George Lucas is a Hollywood titan, having created not one but two blockbuster franchises. His life before Star Wars and Indiana Jones is intriguing too. Just after he graduated from university, when he was 23, George was drafted for the Vietnam War.
During his physical, the doctors discovered that he had Type 2 diabetes and told him that he couldn’t go to Vietnam, according to Diabetes UK.
The Star Wars creator is said to have inherited the disease from his paternal grandfather.
“George Lucas set a great example for millions of diabetic patients around the world by keeping his blood sugars levels under control for about 50 long years,” adds Diabetes UK.
What is type 2 diabetes and why is it so important to keep blood sugar levels under control?
Type 2 diabetes is a chronic condition whereby a person’s pancreas does not produce enough insulin or the cells do not adequately absorb insulin to regulate blood sugar.
How to stabilise blood sugar levels
There are two key aspects to managing blood sugar levels – diet and exercise.
There’s technically nothing you cannot eat if you have type 2 diabetes, but you’ll have to limit certain foods, notes the NHS.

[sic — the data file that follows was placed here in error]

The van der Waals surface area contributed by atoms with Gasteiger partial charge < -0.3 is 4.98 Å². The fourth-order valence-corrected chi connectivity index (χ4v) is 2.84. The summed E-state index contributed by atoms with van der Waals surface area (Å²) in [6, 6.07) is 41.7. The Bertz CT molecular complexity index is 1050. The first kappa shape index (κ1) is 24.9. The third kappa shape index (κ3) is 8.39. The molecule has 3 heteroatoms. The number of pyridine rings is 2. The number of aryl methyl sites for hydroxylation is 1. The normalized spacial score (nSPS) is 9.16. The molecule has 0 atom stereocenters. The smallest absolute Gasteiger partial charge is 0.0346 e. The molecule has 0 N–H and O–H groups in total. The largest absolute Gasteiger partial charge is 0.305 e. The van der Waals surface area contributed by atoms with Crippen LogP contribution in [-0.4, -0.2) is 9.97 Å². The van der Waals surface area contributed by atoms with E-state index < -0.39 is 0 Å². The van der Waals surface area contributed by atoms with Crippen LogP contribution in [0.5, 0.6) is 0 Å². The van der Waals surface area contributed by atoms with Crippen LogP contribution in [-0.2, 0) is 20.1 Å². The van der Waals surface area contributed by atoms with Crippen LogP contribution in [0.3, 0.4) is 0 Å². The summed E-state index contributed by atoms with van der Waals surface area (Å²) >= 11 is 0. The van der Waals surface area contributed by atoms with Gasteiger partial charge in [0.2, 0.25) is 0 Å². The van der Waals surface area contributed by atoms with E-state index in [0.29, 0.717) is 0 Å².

As a general rule, you want to avoid simple carbohydrates, commonly found in foods such as white bread.
As the American Heart Association explains, simple carbohydrates are digested quickly and send immediate bursts of blood sugar into the bloodstream.
This can send blood sugar levels soaring so where possible it is important to avoid these types of carb.
Complex carbohydrates, on the other hand, are digested more slowly and supply a lower more steady release of blood sugar into the bloodstream, says the AHA.
To help you distinguish between the two, you should refer to the glycemic index (GI).
The GI index is a rating system for foods containing carbohydrates. It shows how quickly each food affects your blood sugar (glucose) level when that food is eaten on its own.
In addition, you should also engage in regular exercise to stabilise blood sugar levels.
“You should aim for 2.5 hours of activity a week,” advises the NHS.
You can be active anywhere as long as what you’re doing gets you out of breath.
This could be:
- Fast walking
- Climbing stairs
- Doing more strenuous housework or gardening